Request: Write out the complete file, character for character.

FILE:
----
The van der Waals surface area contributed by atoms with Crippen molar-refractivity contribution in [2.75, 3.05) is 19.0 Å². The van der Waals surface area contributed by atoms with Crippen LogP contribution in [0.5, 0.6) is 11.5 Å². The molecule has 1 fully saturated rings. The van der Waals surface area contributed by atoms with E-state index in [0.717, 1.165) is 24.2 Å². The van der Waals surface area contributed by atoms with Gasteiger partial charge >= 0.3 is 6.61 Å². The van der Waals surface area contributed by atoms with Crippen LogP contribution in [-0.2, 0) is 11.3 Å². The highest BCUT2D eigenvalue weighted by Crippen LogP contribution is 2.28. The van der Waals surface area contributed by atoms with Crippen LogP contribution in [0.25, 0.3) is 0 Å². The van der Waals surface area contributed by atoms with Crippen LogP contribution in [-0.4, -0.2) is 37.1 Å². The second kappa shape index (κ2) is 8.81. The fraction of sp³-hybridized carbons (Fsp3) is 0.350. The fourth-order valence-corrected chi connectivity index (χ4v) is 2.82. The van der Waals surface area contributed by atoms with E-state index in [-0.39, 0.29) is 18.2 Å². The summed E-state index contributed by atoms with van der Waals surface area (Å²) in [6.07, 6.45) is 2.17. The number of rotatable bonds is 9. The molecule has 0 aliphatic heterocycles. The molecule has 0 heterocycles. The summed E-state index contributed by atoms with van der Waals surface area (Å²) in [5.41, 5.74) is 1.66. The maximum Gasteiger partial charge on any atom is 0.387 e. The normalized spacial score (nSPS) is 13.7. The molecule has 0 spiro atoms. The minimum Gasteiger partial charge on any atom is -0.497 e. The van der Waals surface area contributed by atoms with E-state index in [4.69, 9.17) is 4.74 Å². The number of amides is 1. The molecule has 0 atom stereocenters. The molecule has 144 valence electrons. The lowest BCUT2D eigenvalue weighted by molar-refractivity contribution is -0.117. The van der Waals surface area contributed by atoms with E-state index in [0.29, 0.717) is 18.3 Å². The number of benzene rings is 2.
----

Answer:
The van der Waals surface area contributed by atoms with Crippen molar-refractivity contribution in [2.75, 3.05) is 19.0 Å². The van der Waals surface area contributed by atoms with Crippen LogP contribution in [0.5, 0.6) is 11.5 Å². The molecule has 1 fully saturated rings. The van der Waals surface area contributed by atoms with E-state index in [0.717, 1.165) is 24.2 Å². The van der Waals surface area contributed by atoms with Gasteiger partial charge >= 0.3 is 6.61 Å². The van der Waals surface area contributed by atoms with Crippen LogP contribution in [-0.2, 0) is 11.3 Å². The highest BCUT2D eigenvalue weighted by Crippen LogP contribution is 2.28. The van der Waals surface area contributed by atoms with Crippen LogP contribution in [0.25, 0.3) is 0 Å². The van der Waals surface area contributed by atoms with Crippen LogP contribution in [-0.4, -0.2) is 37.1 Å². The second kappa shape index (κ2) is 8.81. The fraction of sp³-hybridized carbons (Fsp3) is 0.350. The fourth-order valence-corrected chi connectivity index (χ4v) is 2.82. The van der Waals surface area contributed by atoms with E-state index in [-0.39, 0.29) is 18.2 Å². The summed E-state index contributed by atoms with van der Waals surface area (Å²) in [6.07, 6.45) is 2.17. The number of rotatable bonds is 9. The molecule has 0 aliphatic heterocycles. The molecule has 0 heterocycles. The summed E-state index contributed by atoms with van der Waals surface area (Å²) in [5.41, 5.74) is 1.66. The maximum Gasteiger partial charge on any atom is 0.387 e. The normalized spacial score (nSPS) is 13.7. The molecule has 0 spiro atoms. The minimum Gasteiger partial charge on any atom is -0.497 e. The van der Waals surface area contributed by atoms with E-state index in [4.69, 9.17) is 4.74 Å². The number of amides is 1. The molecule has 0 atom stereocenters. The molecule has 144 valence electrons. The lowest BCUT2D eigenvalue weighted by molar-refractivity contribution is -0.117. The van der Waals surface area contributed by atoms with E-state index in [0.29, 0.717) is 18.3 Å². The number of benzene rings is 2.